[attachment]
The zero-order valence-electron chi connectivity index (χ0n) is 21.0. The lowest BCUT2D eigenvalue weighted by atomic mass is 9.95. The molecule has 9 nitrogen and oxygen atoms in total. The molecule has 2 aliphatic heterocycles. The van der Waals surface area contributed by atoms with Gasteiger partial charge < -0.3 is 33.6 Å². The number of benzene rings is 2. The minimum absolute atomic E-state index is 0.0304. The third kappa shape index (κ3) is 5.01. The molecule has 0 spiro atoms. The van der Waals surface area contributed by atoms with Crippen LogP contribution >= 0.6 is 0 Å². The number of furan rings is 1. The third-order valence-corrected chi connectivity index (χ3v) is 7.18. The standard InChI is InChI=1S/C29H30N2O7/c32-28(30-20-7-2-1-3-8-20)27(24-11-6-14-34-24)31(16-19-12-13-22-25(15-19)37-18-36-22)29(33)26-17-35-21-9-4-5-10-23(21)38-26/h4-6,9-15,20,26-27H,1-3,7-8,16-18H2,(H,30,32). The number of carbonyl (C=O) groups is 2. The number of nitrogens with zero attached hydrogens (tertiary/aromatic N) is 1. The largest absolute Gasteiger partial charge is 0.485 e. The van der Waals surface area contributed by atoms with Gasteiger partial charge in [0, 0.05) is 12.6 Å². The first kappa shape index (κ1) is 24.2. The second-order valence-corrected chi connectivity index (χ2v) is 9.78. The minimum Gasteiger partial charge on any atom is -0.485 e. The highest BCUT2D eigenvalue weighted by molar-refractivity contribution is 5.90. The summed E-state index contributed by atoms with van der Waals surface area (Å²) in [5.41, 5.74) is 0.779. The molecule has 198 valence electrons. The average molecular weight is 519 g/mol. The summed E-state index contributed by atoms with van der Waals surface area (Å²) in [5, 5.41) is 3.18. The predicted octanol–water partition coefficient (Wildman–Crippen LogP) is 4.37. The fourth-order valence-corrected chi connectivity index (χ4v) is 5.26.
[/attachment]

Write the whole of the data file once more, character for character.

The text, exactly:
The zero-order valence-electron chi connectivity index (χ0n) is 21.0. The lowest BCUT2D eigenvalue weighted by atomic mass is 9.95. The molecule has 9 nitrogen and oxygen atoms in total. The molecule has 2 aliphatic heterocycles. The van der Waals surface area contributed by atoms with Gasteiger partial charge < -0.3 is 33.6 Å². The number of benzene rings is 2. The minimum absolute atomic E-state index is 0.0304. The third kappa shape index (κ3) is 5.01. The molecule has 0 spiro atoms. The van der Waals surface area contributed by atoms with Crippen LogP contribution >= 0.6 is 0 Å². The number of furan rings is 1. The third-order valence-corrected chi connectivity index (χ3v) is 7.18. The standard InChI is InChI=1S/C29H30N2O7/c32-28(30-20-7-2-1-3-8-20)27(24-11-6-14-34-24)31(16-19-12-13-22-25(15-19)37-18-36-22)29(33)26-17-35-21-9-4-5-10-23(21)38-26/h4-6,9-15,20,26-27H,1-3,7-8,16-18H2,(H,30,32). The number of carbonyl (C=O) groups is 2. The number of nitrogens with zero attached hydrogens (tertiary/aromatic N) is 1. The largest absolute Gasteiger partial charge is 0.485 e. The van der Waals surface area contributed by atoms with Gasteiger partial charge in [0, 0.05) is 12.6 Å². The first kappa shape index (κ1) is 24.2. The second-order valence-corrected chi connectivity index (χ2v) is 9.78. The minimum Gasteiger partial charge on any atom is -0.485 e. The highest BCUT2D eigenvalue weighted by molar-refractivity contribution is 5.90. The summed E-state index contributed by atoms with van der Waals surface area (Å²) in [5.41, 5.74) is 0.779. The molecule has 198 valence electrons. The average molecular weight is 519 g/mol. The summed E-state index contributed by atoms with van der Waals surface area (Å²) in [5, 5.41) is 3.18. The predicted octanol–water partition coefficient (Wildman–Crippen LogP) is 4.37. The fourth-order valence-corrected chi connectivity index (χ4v) is 5.26.